Easter in Palermo
In Palermo the “Holy Week” is a time of the year when various religious rituals are celebrated and reach the peak on Easter Sunday. A very salient holiday also celebrated at the table mostly because after the Lenten season of theoretical “food abstinence” it is possible to give vent to gastronomic passion, vital for the people of Palermo.
Here an overview of the major events of these days, interesting for those in Sicily for the holiday willing to plunge into the real spirit of the city. A mix of sacred and profane, a combined tourism where culture and folklore takes you to visit monuments and beautiful baroque churches but also unforgettable culinary experiences.
Beginning with Palm Sunday when the city becomes overwhelmed by street vendors selling gold and silver-painted olive twigs as well as original braided palm leaves.
On Holy Thurday, Holy Sepulchres are set up in every church. These consiste in miniature gardens of wheat and legume sprouts planted on ceramic plates by devoted women and fancily decorated with ribbons. During the evening these Sepulcres are visited by hundreds of people in order to decide which is the most beautiful, just as if it were a contest. A notice to unaware tourists is to visit an odd number of them because superstition imposes its rules even in this case!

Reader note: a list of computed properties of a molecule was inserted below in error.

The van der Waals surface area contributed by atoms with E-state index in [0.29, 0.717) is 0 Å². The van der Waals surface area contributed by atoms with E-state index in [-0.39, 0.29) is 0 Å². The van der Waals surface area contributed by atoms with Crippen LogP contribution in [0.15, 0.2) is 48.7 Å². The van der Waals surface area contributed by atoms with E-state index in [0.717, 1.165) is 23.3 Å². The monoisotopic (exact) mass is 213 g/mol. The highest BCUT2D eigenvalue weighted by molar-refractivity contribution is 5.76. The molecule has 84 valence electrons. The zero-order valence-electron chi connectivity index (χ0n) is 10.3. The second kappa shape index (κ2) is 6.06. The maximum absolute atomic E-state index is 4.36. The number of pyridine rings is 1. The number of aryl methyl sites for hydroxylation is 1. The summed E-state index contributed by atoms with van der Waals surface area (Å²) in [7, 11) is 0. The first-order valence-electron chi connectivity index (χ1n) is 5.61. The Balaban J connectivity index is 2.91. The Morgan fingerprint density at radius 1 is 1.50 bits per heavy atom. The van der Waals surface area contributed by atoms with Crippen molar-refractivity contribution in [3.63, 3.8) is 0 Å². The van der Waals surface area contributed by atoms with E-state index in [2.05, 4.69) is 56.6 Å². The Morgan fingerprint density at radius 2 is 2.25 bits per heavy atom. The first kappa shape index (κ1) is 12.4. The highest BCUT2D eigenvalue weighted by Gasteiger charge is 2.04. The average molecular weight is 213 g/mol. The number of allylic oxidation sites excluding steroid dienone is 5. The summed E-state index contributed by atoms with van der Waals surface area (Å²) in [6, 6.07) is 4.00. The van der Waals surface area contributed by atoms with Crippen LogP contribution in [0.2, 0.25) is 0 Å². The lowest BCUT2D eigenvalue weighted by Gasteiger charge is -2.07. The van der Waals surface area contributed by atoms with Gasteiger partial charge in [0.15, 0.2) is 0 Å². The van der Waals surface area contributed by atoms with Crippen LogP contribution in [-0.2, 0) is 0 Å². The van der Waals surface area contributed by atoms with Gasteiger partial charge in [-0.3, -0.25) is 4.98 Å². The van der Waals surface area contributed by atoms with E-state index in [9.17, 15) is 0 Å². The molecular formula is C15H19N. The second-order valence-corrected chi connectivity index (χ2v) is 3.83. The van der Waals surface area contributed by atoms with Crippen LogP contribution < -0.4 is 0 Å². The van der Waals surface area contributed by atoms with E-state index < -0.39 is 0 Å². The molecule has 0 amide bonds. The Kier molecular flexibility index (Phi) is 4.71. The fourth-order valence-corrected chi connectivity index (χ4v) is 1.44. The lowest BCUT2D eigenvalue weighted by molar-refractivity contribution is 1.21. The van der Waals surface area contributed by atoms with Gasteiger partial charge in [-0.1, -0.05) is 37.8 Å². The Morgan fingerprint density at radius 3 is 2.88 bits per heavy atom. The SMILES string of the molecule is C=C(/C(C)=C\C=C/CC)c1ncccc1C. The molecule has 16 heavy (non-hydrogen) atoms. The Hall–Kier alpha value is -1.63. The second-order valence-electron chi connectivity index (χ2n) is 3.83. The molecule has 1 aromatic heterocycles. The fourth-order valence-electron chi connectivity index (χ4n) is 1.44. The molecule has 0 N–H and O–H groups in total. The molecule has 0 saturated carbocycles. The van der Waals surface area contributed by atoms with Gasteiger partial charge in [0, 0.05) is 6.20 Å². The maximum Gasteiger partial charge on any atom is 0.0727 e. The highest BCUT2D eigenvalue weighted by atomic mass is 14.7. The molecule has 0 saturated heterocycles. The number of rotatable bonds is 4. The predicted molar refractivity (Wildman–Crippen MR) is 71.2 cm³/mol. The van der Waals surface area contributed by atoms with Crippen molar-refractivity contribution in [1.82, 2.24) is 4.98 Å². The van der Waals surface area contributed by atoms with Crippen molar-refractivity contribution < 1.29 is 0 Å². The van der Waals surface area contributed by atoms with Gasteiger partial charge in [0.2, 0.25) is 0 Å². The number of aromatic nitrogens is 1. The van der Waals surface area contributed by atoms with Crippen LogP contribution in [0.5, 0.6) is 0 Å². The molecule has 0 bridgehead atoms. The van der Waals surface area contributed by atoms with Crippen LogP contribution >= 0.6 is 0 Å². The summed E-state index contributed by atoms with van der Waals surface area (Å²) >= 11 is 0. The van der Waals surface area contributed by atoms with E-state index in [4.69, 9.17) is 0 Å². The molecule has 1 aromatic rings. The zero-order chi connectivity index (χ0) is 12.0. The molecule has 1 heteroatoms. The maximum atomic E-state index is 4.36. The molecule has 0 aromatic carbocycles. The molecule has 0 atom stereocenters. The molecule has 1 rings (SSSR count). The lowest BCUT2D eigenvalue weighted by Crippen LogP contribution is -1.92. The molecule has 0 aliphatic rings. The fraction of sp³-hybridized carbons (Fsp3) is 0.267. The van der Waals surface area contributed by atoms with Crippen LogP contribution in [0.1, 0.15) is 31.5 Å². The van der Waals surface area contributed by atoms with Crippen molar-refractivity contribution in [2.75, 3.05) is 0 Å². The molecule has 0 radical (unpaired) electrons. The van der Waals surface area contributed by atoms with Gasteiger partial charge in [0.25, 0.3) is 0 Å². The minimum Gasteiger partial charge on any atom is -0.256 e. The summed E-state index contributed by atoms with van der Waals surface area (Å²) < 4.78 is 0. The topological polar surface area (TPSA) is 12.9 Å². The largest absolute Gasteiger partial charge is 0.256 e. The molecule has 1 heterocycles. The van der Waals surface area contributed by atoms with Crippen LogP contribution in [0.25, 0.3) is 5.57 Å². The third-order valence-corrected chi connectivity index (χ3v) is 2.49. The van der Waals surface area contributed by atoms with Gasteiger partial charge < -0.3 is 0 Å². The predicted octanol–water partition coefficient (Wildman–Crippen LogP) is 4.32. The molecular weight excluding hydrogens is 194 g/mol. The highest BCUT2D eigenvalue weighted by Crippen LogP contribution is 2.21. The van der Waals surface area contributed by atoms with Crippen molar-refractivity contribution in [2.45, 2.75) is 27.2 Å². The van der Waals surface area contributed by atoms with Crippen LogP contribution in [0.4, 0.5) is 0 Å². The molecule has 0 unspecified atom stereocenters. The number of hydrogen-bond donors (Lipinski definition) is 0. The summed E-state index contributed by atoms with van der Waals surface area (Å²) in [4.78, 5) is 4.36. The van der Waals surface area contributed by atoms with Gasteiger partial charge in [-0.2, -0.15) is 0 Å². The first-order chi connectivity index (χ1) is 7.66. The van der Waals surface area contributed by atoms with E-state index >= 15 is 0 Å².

On Good Friday processions worthy of theater colossals take place. One of the most suggestive moments takes place during the Easter Eve Mass when, after a long ritual the congregation assists “a calata ra tila” (the canvas descending) on the altar representing the fases of Christ’s Passion up to Christ Resurrected. The ceremony culminates with loud prolonged bell chimes.
Easter Sunday is mostly celebrated with the family and at the table with a series of culinary rituals to which people of Palermo rarely give up. A dish that will never be missing is “u caprettu aggrassatu chi patati” (glazed goat meat with potatoes). Many (especially gentle souls) do not appreciate the aromas exhaling from kitchens during the cooking of this typical Easter-time tradition. Another impressing custom that may upset tourists not used to it, is the sight of young goat corpses hanging on big stainless steel hooks in front of butcher shops around the city. A “sacrifice” thah nobody can avoid, tradition-wise.
So, after having eaten “anelletti cu capuliato” (ring-shaped pasta with ground beef sauce), “capretto e patate aggrassate” (glazed goat and potatoes), a whole flock of marzapan sheep, here you see the “Queen of the Easter table” the “cake par excellence”, the “triump of sweetness”, the baroque monument of palermo’s best pastry shops, a beautiful and scenic sweet, dense of history: the “Cassata Siciliana”. Without it, it wouldn’t be Easter! It can be found in all the best pastry shops and a must for every tourist visiting Sicily for a deep knowledge of the city.
After this sumptuous meal all that remains is to have a nice boiling-hot cup of “acqua qu l’addauro” (laurel leaf infusion) to help digestion and to get ready for the “Pasquetta” (little Easter) that takes place the day after with picnics of course not without “l’arrustuta” (Sicilan barbeque). It seems as though in Sicily you never stop eating!
written by Evelin Costa translated by Maria Lina Bommarito